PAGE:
Buy Nothing Day


“Buy Nothing Day,” a day established in Canada, is when people refrain from purchasing any goods in order to deliver a message about consumerism. Consuming items to an immoderate level is detrimental to our world because it exhausts our natural resources, increases labor and is ultimately destroying our surroundings. It is binding on us, as privileged people living in a developed country, to educate ourselves on the consequences of this issue and further think about ways to combat it. “Buy Nothing Day” is essential as it advocates for ethics when considering labor used for product production and forces people to think about the environment while shopping. 

What exactly is overconsumption? By definition, it is “the action or fact of consuming something to excess.” While we have the luxury of even considering the purchase of non-essential items, there are people living on the other side of the world who struggle having three meals a day. Most of the products we buy are actually made in ways we wouldn’t morally agree with. Many companies unethically mass produce a lot of their items in countries like Bangladesh, where people are forced to work in sweatshops to make a living. It is estimated that 170 million people are engaged in child labor, producing materials to satisfy the demands of consumers in the U.S., Europe and more. The repeated purchase from these companies is supporting and upholding these inhuman practices of product production. Essentially, the more people keep buying and buying, the more companies will resort to this in order to make revenue. If this were to gradually change, this labor market would slowly decrease as customer demands do. In addition, the economy would not be disrupted. When administering a “Buy Nothing Day” nationwide, the country is partly educating people about ethical consumption behavior. If this becomes a formal practice, kids and young adults will eventually learn the importance of how the activity of over-consumption is immoral and indirectly contributes to indecent labor methods.  “Buy Nothing Day” requires us fortunate consumers to develop a more selfless mindset when thinking about what we might buy as we get reminded of people who don’t have such a convenient way of living. 

When we go to the store, many of us usually have in mind what we need to buy and then we end up getting many other items we hadn’t originally planned. And while it may seem harmless, with every other person also doing this, we are overconsuming excessively. The U.S. alone is responsible for almost 20% of the world’s energy consumption even though other underdeveloped countries are left behind with a deficit of resources. The reason we over consume is because we automatically assume that there is plenty left. But the reality is that some scientists have speculated that the decline of certain natural resources is evident as we are so quick to take materials from the environment. Processing products requires the introduction of pollution and the extraction of raw materials, draining the planet’s life support systems for living organisms including ourselves. There will be an end to many resources someday which is what “Buy Nothing Day” is suggesting consumers to think about. With the theme of conservation this day holds, people recognize that our environment is being overly tainted and as a result, destroying the habitat for all living things.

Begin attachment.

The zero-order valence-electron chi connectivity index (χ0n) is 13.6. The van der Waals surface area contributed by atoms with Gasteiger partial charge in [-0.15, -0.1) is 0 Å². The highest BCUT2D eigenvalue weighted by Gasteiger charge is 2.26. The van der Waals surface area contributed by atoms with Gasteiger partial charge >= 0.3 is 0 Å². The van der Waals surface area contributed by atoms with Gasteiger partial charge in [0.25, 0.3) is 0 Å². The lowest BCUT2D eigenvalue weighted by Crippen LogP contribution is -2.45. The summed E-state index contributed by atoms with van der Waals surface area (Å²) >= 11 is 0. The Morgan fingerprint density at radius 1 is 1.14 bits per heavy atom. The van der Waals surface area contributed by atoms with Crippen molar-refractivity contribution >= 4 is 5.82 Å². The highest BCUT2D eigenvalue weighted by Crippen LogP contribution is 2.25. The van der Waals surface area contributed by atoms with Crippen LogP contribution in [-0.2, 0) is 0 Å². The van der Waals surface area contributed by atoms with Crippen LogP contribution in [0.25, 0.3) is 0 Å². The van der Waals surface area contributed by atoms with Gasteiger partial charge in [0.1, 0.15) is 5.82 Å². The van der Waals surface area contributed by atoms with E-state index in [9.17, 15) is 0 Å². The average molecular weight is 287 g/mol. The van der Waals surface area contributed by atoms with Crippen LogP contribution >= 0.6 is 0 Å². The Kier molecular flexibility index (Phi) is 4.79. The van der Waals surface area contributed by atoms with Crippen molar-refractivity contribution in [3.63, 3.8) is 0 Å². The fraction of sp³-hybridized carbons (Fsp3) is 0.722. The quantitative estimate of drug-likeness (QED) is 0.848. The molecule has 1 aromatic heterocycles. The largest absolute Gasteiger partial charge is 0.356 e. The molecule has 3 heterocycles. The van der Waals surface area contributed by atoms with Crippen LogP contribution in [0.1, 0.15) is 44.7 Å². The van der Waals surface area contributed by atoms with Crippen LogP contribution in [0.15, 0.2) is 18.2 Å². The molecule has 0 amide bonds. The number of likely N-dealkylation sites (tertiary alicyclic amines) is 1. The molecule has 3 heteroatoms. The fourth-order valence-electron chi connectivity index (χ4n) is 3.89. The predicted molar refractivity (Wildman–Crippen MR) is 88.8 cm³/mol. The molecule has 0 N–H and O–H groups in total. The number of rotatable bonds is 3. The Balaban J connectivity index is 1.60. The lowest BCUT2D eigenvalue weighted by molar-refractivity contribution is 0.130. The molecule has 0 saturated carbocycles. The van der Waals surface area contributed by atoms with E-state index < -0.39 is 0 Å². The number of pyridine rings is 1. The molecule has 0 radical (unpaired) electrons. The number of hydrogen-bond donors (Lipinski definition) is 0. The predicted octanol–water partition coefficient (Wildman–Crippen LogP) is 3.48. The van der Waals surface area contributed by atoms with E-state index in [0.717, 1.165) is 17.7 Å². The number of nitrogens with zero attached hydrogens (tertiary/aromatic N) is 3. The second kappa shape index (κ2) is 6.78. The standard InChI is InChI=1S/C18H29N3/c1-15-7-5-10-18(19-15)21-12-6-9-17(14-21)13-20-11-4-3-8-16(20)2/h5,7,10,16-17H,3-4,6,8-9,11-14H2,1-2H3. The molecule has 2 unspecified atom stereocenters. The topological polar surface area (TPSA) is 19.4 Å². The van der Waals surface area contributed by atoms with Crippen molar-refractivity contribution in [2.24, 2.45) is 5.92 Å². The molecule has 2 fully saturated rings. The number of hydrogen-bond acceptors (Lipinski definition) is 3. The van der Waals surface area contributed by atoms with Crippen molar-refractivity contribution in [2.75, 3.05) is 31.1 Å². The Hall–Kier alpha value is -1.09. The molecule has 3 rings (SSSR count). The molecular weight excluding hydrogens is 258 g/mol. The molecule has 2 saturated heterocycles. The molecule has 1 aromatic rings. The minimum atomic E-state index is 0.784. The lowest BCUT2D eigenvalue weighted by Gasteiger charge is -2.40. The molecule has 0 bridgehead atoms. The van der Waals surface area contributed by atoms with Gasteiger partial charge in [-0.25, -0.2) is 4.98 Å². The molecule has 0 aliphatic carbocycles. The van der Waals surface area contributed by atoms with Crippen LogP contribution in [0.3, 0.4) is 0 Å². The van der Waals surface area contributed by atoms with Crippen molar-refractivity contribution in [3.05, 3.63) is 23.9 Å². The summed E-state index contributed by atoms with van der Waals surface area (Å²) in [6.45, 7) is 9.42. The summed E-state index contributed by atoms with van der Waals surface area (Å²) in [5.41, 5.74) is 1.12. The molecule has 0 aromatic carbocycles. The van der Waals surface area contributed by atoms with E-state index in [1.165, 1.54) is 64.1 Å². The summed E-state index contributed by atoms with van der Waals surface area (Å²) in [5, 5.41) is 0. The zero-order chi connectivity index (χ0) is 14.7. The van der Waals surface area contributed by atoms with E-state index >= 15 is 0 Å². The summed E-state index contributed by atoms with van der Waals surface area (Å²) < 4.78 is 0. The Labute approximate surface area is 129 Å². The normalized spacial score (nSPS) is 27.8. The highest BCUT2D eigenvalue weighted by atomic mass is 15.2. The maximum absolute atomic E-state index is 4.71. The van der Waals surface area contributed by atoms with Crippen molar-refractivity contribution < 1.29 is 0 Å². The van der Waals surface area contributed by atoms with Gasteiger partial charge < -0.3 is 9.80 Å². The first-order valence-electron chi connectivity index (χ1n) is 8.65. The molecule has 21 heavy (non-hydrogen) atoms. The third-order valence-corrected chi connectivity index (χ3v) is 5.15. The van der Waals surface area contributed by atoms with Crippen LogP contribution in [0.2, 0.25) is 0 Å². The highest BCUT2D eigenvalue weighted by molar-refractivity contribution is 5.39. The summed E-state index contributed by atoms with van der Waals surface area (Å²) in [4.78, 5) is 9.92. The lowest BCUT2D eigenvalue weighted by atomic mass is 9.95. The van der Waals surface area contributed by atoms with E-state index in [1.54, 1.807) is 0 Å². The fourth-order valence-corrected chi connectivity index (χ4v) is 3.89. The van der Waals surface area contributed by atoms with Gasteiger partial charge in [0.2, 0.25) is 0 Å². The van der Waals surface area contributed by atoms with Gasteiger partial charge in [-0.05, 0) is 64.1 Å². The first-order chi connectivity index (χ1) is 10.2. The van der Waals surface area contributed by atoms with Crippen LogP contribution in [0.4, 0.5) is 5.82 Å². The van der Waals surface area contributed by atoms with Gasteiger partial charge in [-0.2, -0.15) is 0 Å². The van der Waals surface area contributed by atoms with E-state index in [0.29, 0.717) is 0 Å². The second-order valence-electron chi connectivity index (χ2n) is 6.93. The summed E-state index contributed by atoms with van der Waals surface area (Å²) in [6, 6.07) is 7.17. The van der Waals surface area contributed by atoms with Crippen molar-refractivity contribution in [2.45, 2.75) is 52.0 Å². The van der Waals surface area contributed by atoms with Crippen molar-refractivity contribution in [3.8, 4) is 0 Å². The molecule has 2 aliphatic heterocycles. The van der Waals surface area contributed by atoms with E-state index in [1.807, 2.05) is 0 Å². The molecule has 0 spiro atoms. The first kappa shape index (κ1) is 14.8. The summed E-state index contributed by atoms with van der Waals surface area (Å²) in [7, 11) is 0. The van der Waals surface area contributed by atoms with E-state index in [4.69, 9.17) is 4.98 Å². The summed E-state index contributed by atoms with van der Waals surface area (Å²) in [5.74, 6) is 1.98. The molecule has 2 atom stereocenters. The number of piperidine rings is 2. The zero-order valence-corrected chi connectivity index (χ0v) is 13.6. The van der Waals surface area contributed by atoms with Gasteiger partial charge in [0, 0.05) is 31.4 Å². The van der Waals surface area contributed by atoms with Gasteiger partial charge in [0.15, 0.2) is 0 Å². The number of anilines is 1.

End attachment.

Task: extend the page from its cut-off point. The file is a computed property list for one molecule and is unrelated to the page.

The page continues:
Now, some people may ask, what’s so wrong with consumerism? What’s so wrong with buying items for myself? The act of buying goods is not bad at all. It’s that act of buying needless items to a large extent. And, yes, it is beneficial to a point, as this sustains our economy which affects everyone poor or wealthy. But consumers tend to fall into traps set by companies to get them to actually consume more. For example, at fast food chains, they will sell meals that come with an extra large drink or fries that are cheaper if you were to buy them separately. While that is a good deal, you are buying way more than you actually need, meaning they used more resources to make something you may not even finish. The same concept is held when companies keep producing newer models of the same product. Often, older versions of a specific product are designed to live short and subsequently, make consumers consider buying a newer one. This encourages increased waste and continuous product development which, again, requires many resources and unregulated labor. If on “Buy Nothing Day,” we practice resisting the urges these companies carry, we can make a huge impact on the world.